It’s not often that I feel a kinship with an animal photo, but see this picture of Dr. Stanley’s? That’s me on the left. At least it’s the way I often feel when attempting to share the gospel with friends or family. For the most part, they’re indifferent, no matter how confident or enthusiastic I am. And sometimes they just want to leave as fast as possible.
When I first saw the image, a caption occurred almost audibly in my head—in Latin, of all things: Vox clamantis in deserto. Which means “the voice of one crying in the wilderness.” Yes, it can feel pretty lonely out there.
You might wonder why that foreign phrase is stored in my memory. I mostly have Rhode Island’s Classical High School to thank. When I attended, one of the graduation requirements was Latin, which I enjoyed learning but subsequently found to be only minimally useful. Sure, a few prefixes and root words came to my rescue on the SATs and an occasional crossword puzzle, but in half a century, there’s been not a single opportunity to practice conversation. In fact, aside from e pluribus unum, just about the only time I use the language is in deciphering family crests or institutional slogans.
When a seed is planted, it has potential to germinate—sometimes after lying dormant for years.
At Brown University, for example, I regularly encountered its insignia proclaiming In Deo Speramus (“In God We Hope”). And with friends nearby at Harvard and Dartmouth, I also often ran into Veritas (“Truth”) and Vox Clamantis in Deserto, which I mentioned earlier. Strong proclamations, all of them. Sadly, however (and I say this, judging by my own spiritual indifference back then), it seems the Christian values on which such schools were founded have lost relevance for students frequenting those hallowed halls.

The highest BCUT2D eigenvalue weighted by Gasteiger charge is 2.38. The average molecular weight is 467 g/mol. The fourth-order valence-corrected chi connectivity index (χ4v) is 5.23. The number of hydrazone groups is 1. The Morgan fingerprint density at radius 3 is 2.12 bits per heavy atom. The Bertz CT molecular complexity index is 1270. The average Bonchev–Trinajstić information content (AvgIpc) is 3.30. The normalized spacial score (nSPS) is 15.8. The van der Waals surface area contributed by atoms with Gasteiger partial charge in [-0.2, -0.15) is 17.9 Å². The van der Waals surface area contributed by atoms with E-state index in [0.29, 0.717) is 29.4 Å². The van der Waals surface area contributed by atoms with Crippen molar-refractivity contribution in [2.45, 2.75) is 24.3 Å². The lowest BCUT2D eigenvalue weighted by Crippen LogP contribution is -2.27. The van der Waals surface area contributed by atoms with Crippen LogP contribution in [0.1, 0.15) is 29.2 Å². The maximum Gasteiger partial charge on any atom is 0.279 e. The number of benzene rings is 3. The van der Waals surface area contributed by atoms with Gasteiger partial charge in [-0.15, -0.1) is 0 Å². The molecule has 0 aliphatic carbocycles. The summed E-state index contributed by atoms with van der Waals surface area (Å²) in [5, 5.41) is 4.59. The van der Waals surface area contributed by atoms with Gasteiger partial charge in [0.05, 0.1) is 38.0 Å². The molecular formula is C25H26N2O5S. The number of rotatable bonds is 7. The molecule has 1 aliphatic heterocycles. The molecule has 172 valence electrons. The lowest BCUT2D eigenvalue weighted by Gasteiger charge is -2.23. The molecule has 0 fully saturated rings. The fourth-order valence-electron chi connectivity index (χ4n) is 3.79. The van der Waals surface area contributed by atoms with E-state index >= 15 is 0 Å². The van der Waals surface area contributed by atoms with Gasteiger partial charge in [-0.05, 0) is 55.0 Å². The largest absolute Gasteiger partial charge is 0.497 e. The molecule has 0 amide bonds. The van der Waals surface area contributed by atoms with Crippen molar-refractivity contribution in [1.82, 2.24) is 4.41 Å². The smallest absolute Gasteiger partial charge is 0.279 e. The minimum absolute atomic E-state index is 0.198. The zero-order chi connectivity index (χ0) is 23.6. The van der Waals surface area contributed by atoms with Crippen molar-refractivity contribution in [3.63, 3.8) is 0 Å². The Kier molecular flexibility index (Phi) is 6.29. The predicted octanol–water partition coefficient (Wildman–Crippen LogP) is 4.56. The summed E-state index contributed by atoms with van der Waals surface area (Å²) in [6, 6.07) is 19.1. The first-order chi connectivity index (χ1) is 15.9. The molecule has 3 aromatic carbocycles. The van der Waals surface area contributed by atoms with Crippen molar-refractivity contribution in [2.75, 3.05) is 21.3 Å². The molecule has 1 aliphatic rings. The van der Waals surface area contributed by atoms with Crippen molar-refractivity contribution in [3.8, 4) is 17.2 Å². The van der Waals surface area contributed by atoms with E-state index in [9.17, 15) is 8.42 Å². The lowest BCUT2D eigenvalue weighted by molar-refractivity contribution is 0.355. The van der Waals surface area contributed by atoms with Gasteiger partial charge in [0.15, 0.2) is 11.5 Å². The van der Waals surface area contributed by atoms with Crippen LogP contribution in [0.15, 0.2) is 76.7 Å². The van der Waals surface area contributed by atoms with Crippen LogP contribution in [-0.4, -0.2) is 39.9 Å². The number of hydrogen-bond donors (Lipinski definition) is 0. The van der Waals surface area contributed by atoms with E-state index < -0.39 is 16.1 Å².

But I suspect not totally.
During my college days, I hadn’t yet discovered Truth or hope in God and certainly didn’t realize the “voice crying out” had anything to do with John the Baptist (Isa. 40:3; John 1:23). But when a seed is planted, it has potential to germinate—sometimes after lying dormant for years. Who knows how many seeds sown in my past contributed to the good news finally taking root?
Likewise, as testifiers of Christ, we never know when a kernel of truth will begin to sprout. Or where: Even if the person we hope to impact remains unaffected, our message could resonate with someone who overhears. Look at the picture again. Notice anything about that crowd of departing flamingos? One beak is turned back toward the proclaimer—like a Nicodemus, who watched, listened, and then secretly sought Jesus out to learn more (John 3:1-2). That encourages me.
As testifiers of Christ, we never know when a kernel of truth will begin to sprout.
And so I keep testifying, as does the lonely pink bird—with or without measurable results. Because, while I may never find out the who, when, or where, God knows just how to use my words and opportunities in Christi Gloriam. That’s the motto Harvard adopted in place of Veritas for nearly 200 years: “For the Glory of Christ.”